A strange and uneven novel, “The Temple of Dawn,” the third volume in Yukio Mishima’s “Sea of Fertility” tetralogy, was first published in 1970. It is an elegy to the loss of pureness in the Japanese national spirit, which Mishima, a nuanced nationalist, saw tamed after the country’s defeat in World War II. “Was there any way to live honestly with Japan,” he writes pointedly, “other than by rejecting everything?”
VINTAGE CLASSICS, Fiction.
The story revisits Shigekuni Honda, the protagonist of the previous installments, who seems to embody the passive complacency that Mishima perceived in Japan. On a business trip to Thailand, Honda encounters the beautiful princess Ying Chan, a seeming reincarnation of his childhood friend Kiyoaki. As the aging lawyer senses his own death approaching, he abandons his life-long rationality and gives in to erotic obsession.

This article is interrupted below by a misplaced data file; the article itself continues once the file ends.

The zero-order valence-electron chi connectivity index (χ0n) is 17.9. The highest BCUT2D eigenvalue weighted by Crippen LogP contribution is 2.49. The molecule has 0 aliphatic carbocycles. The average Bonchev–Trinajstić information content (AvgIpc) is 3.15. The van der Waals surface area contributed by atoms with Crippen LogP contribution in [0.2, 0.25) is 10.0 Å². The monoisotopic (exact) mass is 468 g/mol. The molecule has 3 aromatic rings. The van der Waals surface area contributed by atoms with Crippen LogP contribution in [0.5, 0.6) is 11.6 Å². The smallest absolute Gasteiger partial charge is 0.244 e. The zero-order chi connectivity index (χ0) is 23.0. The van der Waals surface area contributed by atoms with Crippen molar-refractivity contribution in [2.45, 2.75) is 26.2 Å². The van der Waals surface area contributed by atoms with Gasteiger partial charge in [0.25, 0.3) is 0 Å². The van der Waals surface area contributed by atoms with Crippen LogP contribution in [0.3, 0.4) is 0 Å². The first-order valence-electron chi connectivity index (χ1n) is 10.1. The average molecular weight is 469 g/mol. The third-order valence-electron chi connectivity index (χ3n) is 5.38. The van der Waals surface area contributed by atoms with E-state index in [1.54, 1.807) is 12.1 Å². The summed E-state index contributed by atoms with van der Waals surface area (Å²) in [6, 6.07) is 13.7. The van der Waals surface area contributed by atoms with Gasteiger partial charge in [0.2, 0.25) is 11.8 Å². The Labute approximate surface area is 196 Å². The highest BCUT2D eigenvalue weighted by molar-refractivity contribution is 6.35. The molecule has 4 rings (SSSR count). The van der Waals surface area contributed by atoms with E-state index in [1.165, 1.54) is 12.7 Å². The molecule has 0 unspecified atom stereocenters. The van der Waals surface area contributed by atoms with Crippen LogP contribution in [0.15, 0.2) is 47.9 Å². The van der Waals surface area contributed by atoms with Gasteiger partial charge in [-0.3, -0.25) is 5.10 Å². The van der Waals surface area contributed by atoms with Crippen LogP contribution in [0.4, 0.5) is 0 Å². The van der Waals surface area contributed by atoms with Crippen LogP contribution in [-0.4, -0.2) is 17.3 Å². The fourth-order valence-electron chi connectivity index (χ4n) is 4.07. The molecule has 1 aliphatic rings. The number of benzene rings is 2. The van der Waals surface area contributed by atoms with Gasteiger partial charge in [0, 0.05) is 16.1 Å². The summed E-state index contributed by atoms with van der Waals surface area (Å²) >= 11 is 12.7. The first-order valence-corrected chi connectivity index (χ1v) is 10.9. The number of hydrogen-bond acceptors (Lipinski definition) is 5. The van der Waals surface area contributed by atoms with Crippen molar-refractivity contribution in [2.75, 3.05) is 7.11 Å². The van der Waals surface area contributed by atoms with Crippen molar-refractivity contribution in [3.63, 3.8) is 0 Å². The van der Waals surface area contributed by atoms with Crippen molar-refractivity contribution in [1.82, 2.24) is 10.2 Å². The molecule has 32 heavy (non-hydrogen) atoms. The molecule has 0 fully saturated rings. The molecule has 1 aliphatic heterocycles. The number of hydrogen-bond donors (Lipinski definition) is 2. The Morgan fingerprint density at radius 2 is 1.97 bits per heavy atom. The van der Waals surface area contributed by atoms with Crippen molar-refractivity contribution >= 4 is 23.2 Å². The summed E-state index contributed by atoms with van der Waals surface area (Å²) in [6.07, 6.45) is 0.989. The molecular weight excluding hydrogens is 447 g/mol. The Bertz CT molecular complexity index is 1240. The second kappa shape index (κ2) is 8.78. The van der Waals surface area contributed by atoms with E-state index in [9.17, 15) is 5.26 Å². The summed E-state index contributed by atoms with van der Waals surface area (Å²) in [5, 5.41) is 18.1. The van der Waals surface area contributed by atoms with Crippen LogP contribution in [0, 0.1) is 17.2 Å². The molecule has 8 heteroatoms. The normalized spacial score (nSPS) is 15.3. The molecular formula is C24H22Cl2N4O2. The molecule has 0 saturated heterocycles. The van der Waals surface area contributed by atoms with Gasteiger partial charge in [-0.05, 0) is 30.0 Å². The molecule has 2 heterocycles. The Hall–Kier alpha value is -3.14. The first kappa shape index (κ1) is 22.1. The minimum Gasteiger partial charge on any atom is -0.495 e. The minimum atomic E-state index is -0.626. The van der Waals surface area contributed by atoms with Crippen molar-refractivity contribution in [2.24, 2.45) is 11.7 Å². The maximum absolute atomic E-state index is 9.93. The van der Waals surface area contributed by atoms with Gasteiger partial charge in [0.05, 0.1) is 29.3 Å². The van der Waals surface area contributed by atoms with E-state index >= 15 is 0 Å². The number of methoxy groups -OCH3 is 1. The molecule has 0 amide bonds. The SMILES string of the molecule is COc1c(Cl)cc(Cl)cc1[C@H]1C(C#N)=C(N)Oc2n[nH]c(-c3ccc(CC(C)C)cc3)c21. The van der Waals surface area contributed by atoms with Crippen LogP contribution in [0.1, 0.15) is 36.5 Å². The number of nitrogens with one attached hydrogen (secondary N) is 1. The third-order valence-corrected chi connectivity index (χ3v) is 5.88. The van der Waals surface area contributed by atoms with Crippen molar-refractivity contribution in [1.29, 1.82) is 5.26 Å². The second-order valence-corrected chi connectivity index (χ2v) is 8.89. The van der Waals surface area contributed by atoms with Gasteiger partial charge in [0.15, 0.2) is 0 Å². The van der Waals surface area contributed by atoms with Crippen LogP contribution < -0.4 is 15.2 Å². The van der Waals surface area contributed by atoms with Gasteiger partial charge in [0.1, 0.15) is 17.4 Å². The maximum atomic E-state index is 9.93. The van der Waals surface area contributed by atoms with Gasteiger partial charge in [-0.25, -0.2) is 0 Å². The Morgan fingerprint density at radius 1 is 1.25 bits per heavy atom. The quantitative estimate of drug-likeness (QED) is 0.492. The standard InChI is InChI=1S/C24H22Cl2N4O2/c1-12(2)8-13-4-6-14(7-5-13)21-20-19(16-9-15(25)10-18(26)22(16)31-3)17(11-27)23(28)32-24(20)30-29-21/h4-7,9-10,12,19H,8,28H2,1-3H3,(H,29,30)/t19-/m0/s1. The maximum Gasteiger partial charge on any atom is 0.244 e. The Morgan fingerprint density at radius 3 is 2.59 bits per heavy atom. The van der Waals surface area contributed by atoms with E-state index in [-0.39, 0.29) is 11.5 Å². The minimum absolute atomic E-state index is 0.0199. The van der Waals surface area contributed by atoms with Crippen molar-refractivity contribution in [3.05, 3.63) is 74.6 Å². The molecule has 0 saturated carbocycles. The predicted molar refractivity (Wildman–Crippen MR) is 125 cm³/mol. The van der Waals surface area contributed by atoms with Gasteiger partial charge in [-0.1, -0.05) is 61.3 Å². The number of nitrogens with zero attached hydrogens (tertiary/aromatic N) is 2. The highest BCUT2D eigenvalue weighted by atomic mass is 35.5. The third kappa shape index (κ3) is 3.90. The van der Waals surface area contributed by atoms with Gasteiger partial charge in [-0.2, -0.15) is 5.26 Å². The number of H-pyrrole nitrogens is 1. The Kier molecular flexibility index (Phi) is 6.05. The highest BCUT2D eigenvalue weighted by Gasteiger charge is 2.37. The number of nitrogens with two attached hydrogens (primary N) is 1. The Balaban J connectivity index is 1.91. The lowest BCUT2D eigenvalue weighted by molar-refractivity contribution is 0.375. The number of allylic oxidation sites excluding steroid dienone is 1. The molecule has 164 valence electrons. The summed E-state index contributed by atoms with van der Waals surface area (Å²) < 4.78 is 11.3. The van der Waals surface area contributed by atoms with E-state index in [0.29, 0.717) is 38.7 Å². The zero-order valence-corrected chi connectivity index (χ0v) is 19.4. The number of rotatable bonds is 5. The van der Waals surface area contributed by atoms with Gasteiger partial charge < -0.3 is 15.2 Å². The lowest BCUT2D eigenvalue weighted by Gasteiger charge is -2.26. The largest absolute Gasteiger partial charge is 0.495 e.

At times the narrative sags with excursions about Buddhism, which almost feel lifted from textbooks. But there are brilliant portrayals of Japan in the 1940s, with vignettes of keen social satire and a section on postwar Tokyo that is breathtaking in its artistry, a lucid phantasmagoria of demolition. “If one wished to live, one must not cling to purity,” Mishima muses, as if to dissuade himself from his imminent suicide.
Both plodding and hauntingly beautiful, “The Temple of Dawn” sees a narcissist writing for his life, a man who has cornered himself through unyielding principle, shouting poetry and blood to leave a mark on the world. It is a book of defiant impotency, a sublime mortal clamor before the heavens.